Border Patrol struggles with surge of migrants in El Paso, Texas
“To have this kind of a rapid increase," an immigration expert says, "you have to have a lot of factors all operating at the same time."
Central American migrants wait for food in El Paso, Texas, on March 27, 2019, in a pen erected by U.S. Customs and Border Protection to process a surge of migrant families and unaccompanied minors.Cedar Attanasio / AP
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AUSTIN, Texas — The latest symbol of Trump administration immigration enforcement is a group of migrants confined to a chain-link enclosure under a bridge in El Paso, Texas.
Customs and Border Protection officials have said the Border Patrol is holding immigrants in the makeshift cell because they can’t keep up with screening the hundreds of immigrants coming to the border daily and the thousands arriving weekly.
Customs and Border Protection Commissioner Kevin McAleenan, at a news conference in El Paso on Wednesday, declared that the immigration system's breaking point arrived this week in El Paso.
“CBP is facing an unprecedented humanitarian and border crisis all along our southwest border, and nowhere has that crisis manifested more acutely than here in El Paso,” he said.
There is no doubt the city is seeing more immigrants arrive at the border, most of them families and children. As McAleenan spoke, CBP had some 13,400 people in custody in the sector. Overall, border apprehensions are lower than they have been in previous years, but they are increasing.
McAleenan blamed the situation on migrants and smugglers who know that immigrants will be released and allowed to stay in the United States while their asylum cases are pending.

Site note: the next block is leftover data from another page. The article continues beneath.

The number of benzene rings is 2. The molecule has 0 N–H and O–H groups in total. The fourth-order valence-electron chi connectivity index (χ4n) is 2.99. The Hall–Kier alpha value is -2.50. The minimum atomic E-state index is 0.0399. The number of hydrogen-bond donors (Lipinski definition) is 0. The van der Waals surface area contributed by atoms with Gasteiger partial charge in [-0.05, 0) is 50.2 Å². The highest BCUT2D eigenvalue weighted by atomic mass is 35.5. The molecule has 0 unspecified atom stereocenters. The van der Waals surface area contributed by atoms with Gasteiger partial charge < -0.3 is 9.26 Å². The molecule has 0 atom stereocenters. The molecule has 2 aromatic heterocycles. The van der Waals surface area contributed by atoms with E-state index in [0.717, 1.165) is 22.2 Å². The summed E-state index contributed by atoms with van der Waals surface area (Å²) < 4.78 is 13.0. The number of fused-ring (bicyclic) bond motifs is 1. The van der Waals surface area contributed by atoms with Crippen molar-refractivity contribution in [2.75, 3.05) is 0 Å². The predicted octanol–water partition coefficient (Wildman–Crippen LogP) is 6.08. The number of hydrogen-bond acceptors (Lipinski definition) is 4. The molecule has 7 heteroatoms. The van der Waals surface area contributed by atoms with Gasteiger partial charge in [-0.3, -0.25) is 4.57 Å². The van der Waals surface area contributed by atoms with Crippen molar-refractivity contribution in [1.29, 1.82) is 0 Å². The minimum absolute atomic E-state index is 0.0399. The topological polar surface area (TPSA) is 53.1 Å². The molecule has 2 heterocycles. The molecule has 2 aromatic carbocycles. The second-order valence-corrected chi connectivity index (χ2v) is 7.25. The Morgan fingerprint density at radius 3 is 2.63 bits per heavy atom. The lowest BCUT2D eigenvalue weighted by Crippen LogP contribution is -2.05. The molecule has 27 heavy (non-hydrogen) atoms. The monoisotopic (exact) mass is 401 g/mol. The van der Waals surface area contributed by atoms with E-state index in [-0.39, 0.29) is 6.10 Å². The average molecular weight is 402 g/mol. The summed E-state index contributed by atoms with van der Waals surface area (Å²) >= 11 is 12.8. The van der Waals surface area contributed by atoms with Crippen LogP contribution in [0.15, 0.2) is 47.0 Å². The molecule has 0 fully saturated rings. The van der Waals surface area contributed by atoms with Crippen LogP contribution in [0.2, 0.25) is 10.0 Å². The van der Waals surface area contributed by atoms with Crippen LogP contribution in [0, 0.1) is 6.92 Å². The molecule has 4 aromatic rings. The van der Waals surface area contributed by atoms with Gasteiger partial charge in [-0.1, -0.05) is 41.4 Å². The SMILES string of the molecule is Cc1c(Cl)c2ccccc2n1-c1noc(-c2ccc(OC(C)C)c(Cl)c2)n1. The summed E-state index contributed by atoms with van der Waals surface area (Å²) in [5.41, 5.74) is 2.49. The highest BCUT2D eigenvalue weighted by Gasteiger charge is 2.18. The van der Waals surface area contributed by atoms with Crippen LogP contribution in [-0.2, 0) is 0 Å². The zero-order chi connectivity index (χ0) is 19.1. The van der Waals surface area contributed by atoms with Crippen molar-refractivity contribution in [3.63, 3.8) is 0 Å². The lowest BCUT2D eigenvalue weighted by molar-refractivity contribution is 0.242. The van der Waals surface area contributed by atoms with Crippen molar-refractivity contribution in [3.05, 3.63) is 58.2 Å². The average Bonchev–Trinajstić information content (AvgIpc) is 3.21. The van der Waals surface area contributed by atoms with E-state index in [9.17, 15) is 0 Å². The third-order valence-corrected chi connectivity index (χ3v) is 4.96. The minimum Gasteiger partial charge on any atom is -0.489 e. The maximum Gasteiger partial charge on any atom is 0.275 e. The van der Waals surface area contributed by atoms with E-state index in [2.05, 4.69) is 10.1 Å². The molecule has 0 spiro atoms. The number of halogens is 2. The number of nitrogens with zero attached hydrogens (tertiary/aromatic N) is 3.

He also blamed “court orders that undermine the integrity of our immigration system.” Lawsuits have led to court rulings blocking some Trump immigration enforcement actions, such as separating children from their parents when they arrive at the border. McAleenan also blamed a law that says children cannot be returned to their home country if they come from countries that are not contiguous to the United States. On Thursday, NBC News reported that Homeland Security Secretary Kirstjen Nielsen plans to ask Congress to allow the agency to deport unaccompanied children.
“The only way to fundamentally address these flaws is for Congress to act and to reinstate integrity into our immigration system," he said. "In the meantime we need assistance and additional resources to manage the flow."
House Homeland Security Committee Chairman Bennie Thompson, D-Miss., in a statement to NBC News on Thursday, blamed Trump and the "complete failure" of his border security and immigration policies. He said those policies have made the humanitarian situation worse by blocking families who present themselves at ports of entry and request asylum.
"There is no legitimate reason for migrants to be held in horrid conditions encamped under bridges," Thompson said. He said DHS has the means to process people in an orderly and timely way, but "the administration is using propaganda to further its anti-immigration agenda."
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Rep. Joaquín Castro, D-Texas, sponsored the House version of a resolution approved by Congress to end Trump's declaration of a national emergency in order to get more money to build a border wall. Trump vetoed the resolution and a House vote to override the veto failed. Castro also said the Trump administration worsened the situation on the border, pointing out he's been to the Texas-Mexico border several times in his home state.